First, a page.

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Saturday, April 8, 2006

Progress, Freedom and Institutions
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Just a block from our hotel here in Buenos Aires is a monument to a 19th Century Argentine president, Carlos Pellegrini. It looks like any monument you'd see in any European city (or Washington, for that matter) and I walked by it several times without taking much note of it. Then, this evening, I saw some tourists snapping pictures of it and I decided to go over and look at it more closely. Upon reading the sign in front of it (English was fortunately one of the four languages displayed) I realized it was the perfect artistic summation of our efforts here with our Digital Americas conference and outreach.

First, here is the monument I'm speaking of:


The figure in white holding a flag with his left hand is Pellegrini, who was president of Argentina in the 1890s. It was apparently a very turbulent time for the country but he guided his people through it, so this monument evokes a ship moving through troubled waters. The grip on the flag represents his firm hold of his country during this time, and his right hand is extended in a firm manner depicting (so the sign said) his determination to hold onto the institutions that would guide his country into the future.

The woman above him represents the Republic of Argentina, protecting him. The figure on the left is Justice, and the figure on the right is Progress.

Now you may see why I see this as so symbolic of our trip. His right hand is reaching out for exactly what speaker after speaker at our conference yesterday said was necessary for Argentina's future -- strong institutions. The Justice figure on the left evokes the role government can play in property protection, including intellectual property. And the figure on the right, well, what can be more appropriate for The Progress & Freedom Foundation than Progress?

In the case of our conference, progress was demonstrated as coming from innovation generated in a free market supported by strong institutions and respect for property rights. More than a century ago, the Argentines understood all of these things, and it is now captured in a monument that, appropriately, has Pellegrini's gaze falling directly on the Brazilian embassy (we will be doing another conference in Sao Paulo on Tuesday). Oh, and the street running behind the monument is Libertad (Liberty).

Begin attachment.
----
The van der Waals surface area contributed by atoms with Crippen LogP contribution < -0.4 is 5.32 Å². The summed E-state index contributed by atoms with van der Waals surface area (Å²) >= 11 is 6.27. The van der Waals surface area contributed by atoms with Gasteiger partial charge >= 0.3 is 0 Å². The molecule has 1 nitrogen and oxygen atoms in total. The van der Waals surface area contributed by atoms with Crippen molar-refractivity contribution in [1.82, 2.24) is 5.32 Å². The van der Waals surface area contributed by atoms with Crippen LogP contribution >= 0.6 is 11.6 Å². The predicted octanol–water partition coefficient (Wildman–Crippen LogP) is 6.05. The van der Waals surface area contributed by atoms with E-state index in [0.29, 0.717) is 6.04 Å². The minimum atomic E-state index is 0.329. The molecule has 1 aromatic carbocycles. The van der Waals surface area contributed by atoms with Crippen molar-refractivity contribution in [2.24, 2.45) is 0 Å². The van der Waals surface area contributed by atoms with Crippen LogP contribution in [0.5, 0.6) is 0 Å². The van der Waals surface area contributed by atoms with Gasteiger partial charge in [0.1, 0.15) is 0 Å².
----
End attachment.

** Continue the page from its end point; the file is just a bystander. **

Okay, maybe I'm overdoing it a little here. But this confirms what I've sensed from many of the free market thinkers I've met here in Buenos Aires. There are many people here dedicated to bringing Argentina the progress it deserves. They know how to get there, and they know their people are capable of it. I hope they achieve the progress they seek, because in my short time here I've come to find Argentines to be among the most gracious and considerate people I have ever had the pleasure to meet. Argentina has had a history of questionable leaders, and for all I know Pellegrini was one of them. But what his leadership came to symbolize for Argentines -- strong institutions, justice and progress -- will always be a reliable guide.

posted by Patrick Ross @ 6:52 PM | Digital Americas

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